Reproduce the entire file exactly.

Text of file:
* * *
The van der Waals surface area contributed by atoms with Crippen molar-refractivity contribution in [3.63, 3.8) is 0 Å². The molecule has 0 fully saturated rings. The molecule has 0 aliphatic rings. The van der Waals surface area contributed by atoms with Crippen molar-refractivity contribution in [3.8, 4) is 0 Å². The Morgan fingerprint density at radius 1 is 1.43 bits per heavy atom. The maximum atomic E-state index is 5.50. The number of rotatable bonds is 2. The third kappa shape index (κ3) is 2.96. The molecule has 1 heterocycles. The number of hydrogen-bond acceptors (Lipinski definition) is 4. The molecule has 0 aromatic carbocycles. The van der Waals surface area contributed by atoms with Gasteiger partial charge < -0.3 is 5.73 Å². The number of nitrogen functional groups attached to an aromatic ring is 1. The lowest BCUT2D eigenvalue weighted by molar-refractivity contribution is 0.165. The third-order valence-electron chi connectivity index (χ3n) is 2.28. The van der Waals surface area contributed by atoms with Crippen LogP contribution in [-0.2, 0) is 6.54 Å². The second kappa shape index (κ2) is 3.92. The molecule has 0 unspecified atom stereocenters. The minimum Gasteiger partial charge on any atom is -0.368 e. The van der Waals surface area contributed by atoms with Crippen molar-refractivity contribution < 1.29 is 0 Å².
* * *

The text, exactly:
The van der Waals surface area contributed by atoms with Crippen molar-refractivity contribution in [3.63, 3.8) is 0 Å². The molecule has 0 fully saturated rings. The molecule has 0 aliphatic rings. The van der Waals surface area contributed by atoms with Crippen molar-refractivity contribution in [3.8, 4) is 0 Å². The Morgan fingerprint density at radius 1 is 1.43 bits per heavy atom. The maximum atomic E-state index is 5.50. The number of rotatable bonds is 2. The third kappa shape index (κ3) is 2.96. The molecule has 1 heterocycles. The number of hydrogen-bond acceptors (Lipinski definition) is 4. The molecule has 0 aromatic carbocycles. The van der Waals surface area contributed by atoms with Gasteiger partial charge < -0.3 is 5.73 Å². The number of nitrogen functional groups attached to an aromatic ring is 1. The lowest BCUT2D eigenvalue weighted by molar-refractivity contribution is 0.165. The third-order valence-electron chi connectivity index (χ3n) is 2.28. The van der Waals surface area contributed by atoms with Crippen LogP contribution in [-0.2, 0) is 6.54 Å². The second kappa shape index (κ2) is 3.92. The molecule has 0 unspecified atom stereocenters. The minimum Gasteiger partial charge on any atom is -0.368 e. The van der Waals surface area contributed by atoms with Crippen molar-refractivity contribution < 1.29 is 0 Å².